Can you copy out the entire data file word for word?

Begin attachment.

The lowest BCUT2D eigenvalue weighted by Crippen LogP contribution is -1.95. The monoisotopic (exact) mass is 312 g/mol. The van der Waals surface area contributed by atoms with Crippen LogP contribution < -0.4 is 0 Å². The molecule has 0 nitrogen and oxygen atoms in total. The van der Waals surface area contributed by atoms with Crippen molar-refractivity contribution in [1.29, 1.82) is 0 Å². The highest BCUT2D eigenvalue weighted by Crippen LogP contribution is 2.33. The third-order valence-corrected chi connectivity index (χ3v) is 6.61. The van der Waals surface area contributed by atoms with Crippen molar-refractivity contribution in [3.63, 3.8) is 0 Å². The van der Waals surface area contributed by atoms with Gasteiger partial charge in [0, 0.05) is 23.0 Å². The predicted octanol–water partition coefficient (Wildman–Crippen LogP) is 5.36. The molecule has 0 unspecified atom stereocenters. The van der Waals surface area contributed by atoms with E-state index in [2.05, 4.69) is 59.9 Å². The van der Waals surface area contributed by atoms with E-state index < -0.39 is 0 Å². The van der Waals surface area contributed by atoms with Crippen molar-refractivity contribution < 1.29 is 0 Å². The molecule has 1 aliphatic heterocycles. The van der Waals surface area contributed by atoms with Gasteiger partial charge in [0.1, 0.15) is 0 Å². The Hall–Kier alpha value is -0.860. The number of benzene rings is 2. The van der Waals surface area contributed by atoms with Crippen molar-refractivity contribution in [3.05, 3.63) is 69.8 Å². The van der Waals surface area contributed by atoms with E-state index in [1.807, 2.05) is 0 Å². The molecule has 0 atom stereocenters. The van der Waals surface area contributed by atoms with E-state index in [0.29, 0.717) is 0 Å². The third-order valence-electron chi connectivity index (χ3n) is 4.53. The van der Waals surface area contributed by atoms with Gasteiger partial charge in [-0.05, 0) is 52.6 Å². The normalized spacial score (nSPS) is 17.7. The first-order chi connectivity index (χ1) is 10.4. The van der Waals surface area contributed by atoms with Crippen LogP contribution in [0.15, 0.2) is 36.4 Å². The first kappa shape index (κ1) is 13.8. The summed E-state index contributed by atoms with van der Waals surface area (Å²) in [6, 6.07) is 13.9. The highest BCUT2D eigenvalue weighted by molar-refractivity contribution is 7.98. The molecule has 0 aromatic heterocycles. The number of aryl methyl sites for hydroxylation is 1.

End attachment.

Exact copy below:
The lowest BCUT2D eigenvalue weighted by Crippen LogP contribution is -1.95. The monoisotopic (exact) mass is 312 g/mol. The van der Waals surface area contributed by atoms with Crippen LogP contribution < -0.4 is 0 Å². The molecule has 0 nitrogen and oxygen atoms in total. The van der Waals surface area contributed by atoms with Crippen molar-refractivity contribution in [1.29, 1.82) is 0 Å². The highest BCUT2D eigenvalue weighted by Crippen LogP contribution is 2.33. The third-order valence-corrected chi connectivity index (χ3v) is 6.61. The van der Waals surface area contributed by atoms with Crippen molar-refractivity contribution in [3.63, 3.8) is 0 Å². The van der Waals surface area contributed by atoms with Gasteiger partial charge in [0, 0.05) is 23.0 Å². The predicted octanol–water partition coefficient (Wildman–Crippen LogP) is 5.36. The molecule has 0 unspecified atom stereocenters. The van der Waals surface area contributed by atoms with E-state index in [2.05, 4.69) is 59.9 Å². The van der Waals surface area contributed by atoms with E-state index < -0.39 is 0 Å². The van der Waals surface area contributed by atoms with Crippen molar-refractivity contribution < 1.29 is 0 Å². The molecule has 1 aliphatic heterocycles. The van der Waals surface area contributed by atoms with Gasteiger partial charge in [0.1, 0.15) is 0 Å². The Hall–Kier alpha value is -0.860. The number of benzene rings is 2. The van der Waals surface area contributed by atoms with Crippen molar-refractivity contribution in [3.05, 3.63) is 69.8 Å². The van der Waals surface area contributed by atoms with E-state index in [1.807, 2.05) is 0 Å². The molecule has 0 atom stereocenters. The van der Waals surface area contributed by atoms with E-state index in [0.29, 0.717) is 0 Å². The third-order valence-electron chi connectivity index (χ3n) is 4.53. The van der Waals surface area contributed by atoms with Gasteiger partial charge in [-0.05, 0) is 52.6 Å². The normalized spacial score (nSPS) is 17.7. The first-order chi connectivity index (χ1) is 10.4. The van der Waals surface area contributed by atoms with Crippen LogP contribution in [0.15, 0.2) is 36.4 Å². The first kappa shape index (κ1) is 13.8. The summed E-state index contributed by atoms with van der Waals surface area (Å²) in [6, 6.07) is 13.9. The highest BCUT2D eigenvalue weighted by molar-refractivity contribution is 7.98. The molecule has 0 aromatic heterocycles. The number of aryl methyl sites for hydroxylation is 1.